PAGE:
One personal finance question asked widely online recently was: “Should I put my 401(k) in bonds?”

Well, some — but not the whole enchilada.

If you’re a young investor, and even if you’re anxious about the effects of the coronavirus pandemic, most of your 401(k) should be invested in stocks, with a smaller share in bond funds — mutual funds or exchange-traded funds that invest in a mix of bond types. That’s because while stock prices have more ups and downs, they generally have a bigger payoff over time and are your best tool for saving what you need for retirement. You hold stocks for growth, and bonds for relative stability.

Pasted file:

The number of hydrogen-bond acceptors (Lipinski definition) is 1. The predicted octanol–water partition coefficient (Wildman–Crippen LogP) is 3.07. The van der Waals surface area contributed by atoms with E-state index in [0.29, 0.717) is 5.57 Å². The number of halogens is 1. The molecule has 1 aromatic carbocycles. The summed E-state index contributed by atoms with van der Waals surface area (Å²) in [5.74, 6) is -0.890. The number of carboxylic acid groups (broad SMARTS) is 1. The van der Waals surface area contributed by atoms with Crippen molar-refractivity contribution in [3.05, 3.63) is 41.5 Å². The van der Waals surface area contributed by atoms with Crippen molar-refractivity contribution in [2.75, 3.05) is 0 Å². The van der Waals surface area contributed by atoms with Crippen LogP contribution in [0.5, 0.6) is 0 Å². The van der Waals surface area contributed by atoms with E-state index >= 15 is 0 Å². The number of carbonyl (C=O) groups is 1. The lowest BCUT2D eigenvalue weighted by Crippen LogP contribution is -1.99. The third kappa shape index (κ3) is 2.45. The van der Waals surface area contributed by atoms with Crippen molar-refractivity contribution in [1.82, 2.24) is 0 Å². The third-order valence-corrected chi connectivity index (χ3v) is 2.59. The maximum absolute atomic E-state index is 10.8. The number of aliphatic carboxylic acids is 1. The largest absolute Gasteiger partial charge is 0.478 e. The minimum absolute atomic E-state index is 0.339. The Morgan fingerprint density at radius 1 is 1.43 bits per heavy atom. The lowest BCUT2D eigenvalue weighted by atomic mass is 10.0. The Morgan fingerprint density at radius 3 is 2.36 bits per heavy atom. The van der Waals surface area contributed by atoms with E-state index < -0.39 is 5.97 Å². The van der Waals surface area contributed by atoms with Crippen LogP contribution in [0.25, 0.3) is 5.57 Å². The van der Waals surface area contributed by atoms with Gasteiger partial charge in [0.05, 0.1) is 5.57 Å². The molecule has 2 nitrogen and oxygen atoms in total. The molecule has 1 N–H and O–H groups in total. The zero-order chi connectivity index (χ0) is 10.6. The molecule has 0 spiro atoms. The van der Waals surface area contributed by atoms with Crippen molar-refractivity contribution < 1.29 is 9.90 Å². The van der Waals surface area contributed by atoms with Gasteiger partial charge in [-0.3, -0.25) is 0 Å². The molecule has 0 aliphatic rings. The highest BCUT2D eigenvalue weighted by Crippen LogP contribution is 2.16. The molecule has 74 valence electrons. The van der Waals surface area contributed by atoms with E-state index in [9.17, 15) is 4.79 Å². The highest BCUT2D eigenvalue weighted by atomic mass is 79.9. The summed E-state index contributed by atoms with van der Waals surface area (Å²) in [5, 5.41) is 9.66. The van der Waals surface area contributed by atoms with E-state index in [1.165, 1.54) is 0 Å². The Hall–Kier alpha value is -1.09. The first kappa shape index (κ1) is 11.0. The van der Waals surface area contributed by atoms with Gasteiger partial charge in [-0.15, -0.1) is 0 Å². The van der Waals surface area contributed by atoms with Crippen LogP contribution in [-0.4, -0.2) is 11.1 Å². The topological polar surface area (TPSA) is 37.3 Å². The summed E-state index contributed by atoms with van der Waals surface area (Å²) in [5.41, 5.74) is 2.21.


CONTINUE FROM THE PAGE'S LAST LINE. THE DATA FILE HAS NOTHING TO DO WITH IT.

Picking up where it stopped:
When you buy a stock, you purchase a share of ownership in a company. Bonds are different; they are a type of debt. Think of it this way: When you buy a bond, you are lending money to the company or government that issued the bond. In exchange, the borrower pays you interest on a regular basis. If you keep the bond until it “matures” — in six months, or 10 years, or 30 years — you get your investment back. Because most bonds pay a predictable fixed interest rate, they’re generally considered a more stable investment.

But they’re not risk free, partly because of gyrations in market interest rates. The value of a bond generally depends on prevailing interest rates. When market interest rates fall, the prices of bonds typically rise, and the opposite is true, too. It’s like a seesaw. Sophisticated investors buy and sell bonds in response to changing interest rates, rather than holding them to maturity.

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